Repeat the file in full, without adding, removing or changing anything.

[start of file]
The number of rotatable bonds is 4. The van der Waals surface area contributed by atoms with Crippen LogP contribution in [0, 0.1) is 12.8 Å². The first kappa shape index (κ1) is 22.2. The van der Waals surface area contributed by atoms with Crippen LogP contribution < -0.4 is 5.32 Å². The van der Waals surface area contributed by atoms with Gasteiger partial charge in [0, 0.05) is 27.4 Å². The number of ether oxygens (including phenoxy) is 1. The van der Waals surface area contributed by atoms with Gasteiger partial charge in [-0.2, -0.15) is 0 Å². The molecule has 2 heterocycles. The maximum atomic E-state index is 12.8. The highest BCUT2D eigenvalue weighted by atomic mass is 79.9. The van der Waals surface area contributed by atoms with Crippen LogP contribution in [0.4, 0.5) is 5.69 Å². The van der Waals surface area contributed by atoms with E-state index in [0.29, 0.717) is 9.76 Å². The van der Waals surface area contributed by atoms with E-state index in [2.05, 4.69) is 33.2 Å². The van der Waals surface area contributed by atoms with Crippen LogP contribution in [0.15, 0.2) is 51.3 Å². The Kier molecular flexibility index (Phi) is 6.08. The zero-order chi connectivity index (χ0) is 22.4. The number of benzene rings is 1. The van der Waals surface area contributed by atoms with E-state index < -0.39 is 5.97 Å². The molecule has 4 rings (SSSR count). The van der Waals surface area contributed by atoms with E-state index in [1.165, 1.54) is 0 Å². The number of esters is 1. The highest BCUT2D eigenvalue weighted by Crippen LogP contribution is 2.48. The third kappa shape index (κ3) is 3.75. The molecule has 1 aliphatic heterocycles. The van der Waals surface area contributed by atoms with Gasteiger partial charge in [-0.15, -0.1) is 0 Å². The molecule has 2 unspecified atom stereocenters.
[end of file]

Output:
The number of rotatable bonds is 4. The van der Waals surface area contributed by atoms with Crippen LogP contribution in [0, 0.1) is 12.8 Å². The first kappa shape index (κ1) is 22.2. The van der Waals surface area contributed by atoms with Crippen LogP contribution < -0.4 is 5.32 Å². The van der Waals surface area contributed by atoms with Gasteiger partial charge in [0, 0.05) is 27.4 Å². The number of ether oxygens (including phenoxy) is 1. The van der Waals surface area contributed by atoms with Gasteiger partial charge in [-0.2, -0.15) is 0 Å². The molecule has 2 heterocycles. The maximum atomic E-state index is 12.8. The highest BCUT2D eigenvalue weighted by atomic mass is 79.9. The van der Waals surface area contributed by atoms with Crippen LogP contribution in [0.4, 0.5) is 5.69 Å². The van der Waals surface area contributed by atoms with E-state index in [0.29, 0.717) is 9.76 Å². The van der Waals surface area contributed by atoms with E-state index in [2.05, 4.69) is 33.2 Å². The van der Waals surface area contributed by atoms with Crippen LogP contribution in [0.15, 0.2) is 51.3 Å². The Kier molecular flexibility index (Phi) is 6.08. The zero-order chi connectivity index (χ0) is 22.4. The number of benzene rings is 1. The van der Waals surface area contributed by atoms with E-state index < -0.39 is 5.97 Å². The molecule has 4 rings (SSSR count). The van der Waals surface area contributed by atoms with E-state index in [1.165, 1.54) is 0 Å². The number of esters is 1. The highest BCUT2D eigenvalue weighted by Crippen LogP contribution is 2.48. The third kappa shape index (κ3) is 3.75. The molecule has 1 aliphatic heterocycles. The van der Waals surface area contributed by atoms with Gasteiger partial charge in [-0.15, -0.1) is 0 Å². The molecule has 2 unspecified atom stereocenters.